California MOTORCYCLE DMV Practice Test 13
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Ouch! While you were on a roll there for a few questions, you didn’t pass this time. But I know this test, and I think you’ll pass next time. Really.
While riding in a staggered formation is generally advisable, a group of motorcyclists should switch to a single-file formation when riding in curves, turning, and entering or leaving a highway.
No matter the speed, riders who are not wearing helmets are three times more likely to die from head injuries than riders who are wearing helmets at the time of a crash.
A primary cause of single-vehicle collisions is motorcyclists running too wide in a curve or turn. Taking a turn too wide can cause a motorcycle to leave the roadway or collide with an object.
When taking a long trip, be sure to schedule in frequent breaks to rest, even if you do not feel tired. Experienced operators seldom try to ride for longer than six hours a day. Wind, cold, and rain can make you tire quickly, so be sure to dress to protect yourself from the elements.
If you can do so safely, change lanes and let the tailgater pass. Speeding up may only result in them continuing to tailgate you at a higher speed, increasing the danger.
The front brake of a motorcycle is more powerful than the rear brake. It can provide at least 70 percent of a motorcycle's total stopping power.
A “wobble” is when the front wheel and handlebars suddenly start to shake from side to side. Most wobbles are a result of improper loading, unsuitable accessories, or incorrect tire pressure.
If your motorcycle begins to weave when riding over grooves or gratings, simply maintain a steady speed and proceed straight across the surface. Trying to compensate for the weave by riding at an angle forces you to zigzag to stay in your lane, which is more dangerous.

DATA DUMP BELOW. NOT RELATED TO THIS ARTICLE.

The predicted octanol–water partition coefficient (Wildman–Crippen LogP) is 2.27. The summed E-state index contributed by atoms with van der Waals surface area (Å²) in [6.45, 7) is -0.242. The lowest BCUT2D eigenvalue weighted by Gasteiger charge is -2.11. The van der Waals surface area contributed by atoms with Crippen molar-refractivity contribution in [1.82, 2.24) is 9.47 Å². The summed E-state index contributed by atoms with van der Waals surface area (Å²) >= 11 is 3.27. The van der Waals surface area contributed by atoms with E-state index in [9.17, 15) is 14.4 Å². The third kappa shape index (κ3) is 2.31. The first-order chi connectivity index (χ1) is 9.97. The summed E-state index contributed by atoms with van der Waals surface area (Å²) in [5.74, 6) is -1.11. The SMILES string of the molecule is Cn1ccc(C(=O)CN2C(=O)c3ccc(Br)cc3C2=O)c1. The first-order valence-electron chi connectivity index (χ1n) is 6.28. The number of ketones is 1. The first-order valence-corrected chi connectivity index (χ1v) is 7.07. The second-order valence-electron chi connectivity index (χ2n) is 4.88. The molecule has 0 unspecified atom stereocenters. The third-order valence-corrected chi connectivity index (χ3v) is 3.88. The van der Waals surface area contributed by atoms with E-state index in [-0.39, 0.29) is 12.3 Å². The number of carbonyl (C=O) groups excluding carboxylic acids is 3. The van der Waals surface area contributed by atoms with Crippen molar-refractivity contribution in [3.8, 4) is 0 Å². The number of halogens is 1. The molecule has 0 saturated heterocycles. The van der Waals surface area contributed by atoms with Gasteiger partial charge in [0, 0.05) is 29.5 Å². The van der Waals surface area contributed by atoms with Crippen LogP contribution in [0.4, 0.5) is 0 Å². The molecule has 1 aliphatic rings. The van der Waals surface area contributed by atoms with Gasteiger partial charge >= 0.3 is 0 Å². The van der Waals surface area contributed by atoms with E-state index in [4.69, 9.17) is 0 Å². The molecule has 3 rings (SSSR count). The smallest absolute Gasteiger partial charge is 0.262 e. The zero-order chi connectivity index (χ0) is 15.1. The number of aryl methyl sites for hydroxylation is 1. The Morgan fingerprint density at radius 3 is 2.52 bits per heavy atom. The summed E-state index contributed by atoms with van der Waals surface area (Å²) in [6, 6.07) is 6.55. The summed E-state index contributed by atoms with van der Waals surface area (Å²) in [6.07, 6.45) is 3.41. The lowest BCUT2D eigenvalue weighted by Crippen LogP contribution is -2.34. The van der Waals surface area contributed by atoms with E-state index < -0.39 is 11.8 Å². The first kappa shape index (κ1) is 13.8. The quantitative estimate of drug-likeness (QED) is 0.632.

You will get the maximum protection from your helmet if it meets U.S. Department of Transportation (DOT) and state standards, fits snugly all the way around, and has no obvious defects.
You should shift down through the gears with the clutch as you slow or stop. Remain in first gear while stopped so you can move quickly, if needed.
Warning signs are yellow with black lettering or symbols and provide important information to motorists about upcoming road conditions. This sign warns that a railroad crossing is ahead.
It is important to consistently check vehicles approaching your motorcycle from behind to determine if drivers are paying attention to you and your movements. Use your mirrors when stopping at an intersection to make sure approaching drivers are responding appropriately to your actions.
Warning signs are yellow with black lettering or symbols and provide important information to motorists about upcoming road conditions. This sign warns that the roadway ahead is likely to be slippery when wet.
When entering a curve, adjust your lane position to optimize your ability to see and be seen. Riding in the right portion of your lane when traveling through a lefthand curve may help you spot oncoming traffic as soon as possible. When traveling through a righthand curve, riding in a left center position may allow you to see oncoming cars early without putting you so close to the centerline that you could be hit by oncoming vehicles that take the curve too widely.